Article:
Micro SD memory cards, just like any other type memory cards, fail all the time. In our case we have a 32GB Sandisk micro SD card that is no longer recognized by any type of device. If your card stopped working, first thing you might want to try is to download a demo version of R-Studio: PC: http://www.r-studio.com/downloads/SES… Mac: http://www.r-tt.com/?JGKHD000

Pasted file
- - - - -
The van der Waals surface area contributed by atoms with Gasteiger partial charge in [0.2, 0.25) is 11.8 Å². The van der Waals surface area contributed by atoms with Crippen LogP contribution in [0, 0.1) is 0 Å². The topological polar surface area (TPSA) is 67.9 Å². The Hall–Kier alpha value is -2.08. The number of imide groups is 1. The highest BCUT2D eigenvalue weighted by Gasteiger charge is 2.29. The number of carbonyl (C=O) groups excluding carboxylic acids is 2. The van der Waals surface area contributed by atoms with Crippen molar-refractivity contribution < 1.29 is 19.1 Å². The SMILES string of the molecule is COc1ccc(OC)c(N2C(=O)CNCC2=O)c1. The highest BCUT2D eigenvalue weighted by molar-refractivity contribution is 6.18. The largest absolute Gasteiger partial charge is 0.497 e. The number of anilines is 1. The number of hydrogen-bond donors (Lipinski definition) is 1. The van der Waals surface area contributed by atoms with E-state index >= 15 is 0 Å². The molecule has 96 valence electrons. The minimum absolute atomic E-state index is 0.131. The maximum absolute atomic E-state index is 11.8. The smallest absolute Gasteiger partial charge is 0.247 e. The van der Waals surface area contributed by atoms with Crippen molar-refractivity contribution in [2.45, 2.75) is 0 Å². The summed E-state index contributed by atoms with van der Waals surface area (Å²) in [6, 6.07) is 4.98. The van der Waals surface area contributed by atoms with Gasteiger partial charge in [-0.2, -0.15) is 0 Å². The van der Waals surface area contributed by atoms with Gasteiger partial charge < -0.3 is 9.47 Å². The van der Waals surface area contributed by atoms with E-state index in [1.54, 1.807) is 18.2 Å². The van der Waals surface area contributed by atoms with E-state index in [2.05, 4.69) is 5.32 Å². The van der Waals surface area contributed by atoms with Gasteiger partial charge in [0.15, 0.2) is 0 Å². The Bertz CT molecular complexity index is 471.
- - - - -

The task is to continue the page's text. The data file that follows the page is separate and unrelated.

This software will be able quickly determine if the problem is related to corrupt file system. However, it will not be able to help if the problem is more serious like failed controller or degraded memory component. For these serious problems there is only one way to gain access to the data, and that is by direct tapping into the NAND chip inside. This data recovery procedure allows us to bypass everything else that is embedded inside of the micro SD memory card and go directly to the source of the memory. But first the circuitry needs to be exposed. For that we use 800 grit sandpaper and water. By slowly and carefully removing the acrylic mask on the back of card we get access to the test points necessary for communication and extraction of data from the NAND component. Once the soldering part of the procedure is done, we move onto the next step, which is data extraction by selecting an appropriate configuration. This micro SD card’s file system was badly damaged, but we managed to successfully recover photos that the client wanted. This procedure is a lot more time consuming than a regular SD card, which usually has removable memory. Besides soldering work, this procedure also requires a pinout schematic for the test points as they are not standard. Many different manufacturers and even model might have completely different layouts for the design, and that makes it very difficult simply because pinouts are proprietary. Manufacturing companies do not release these pinouts to data recovery companies.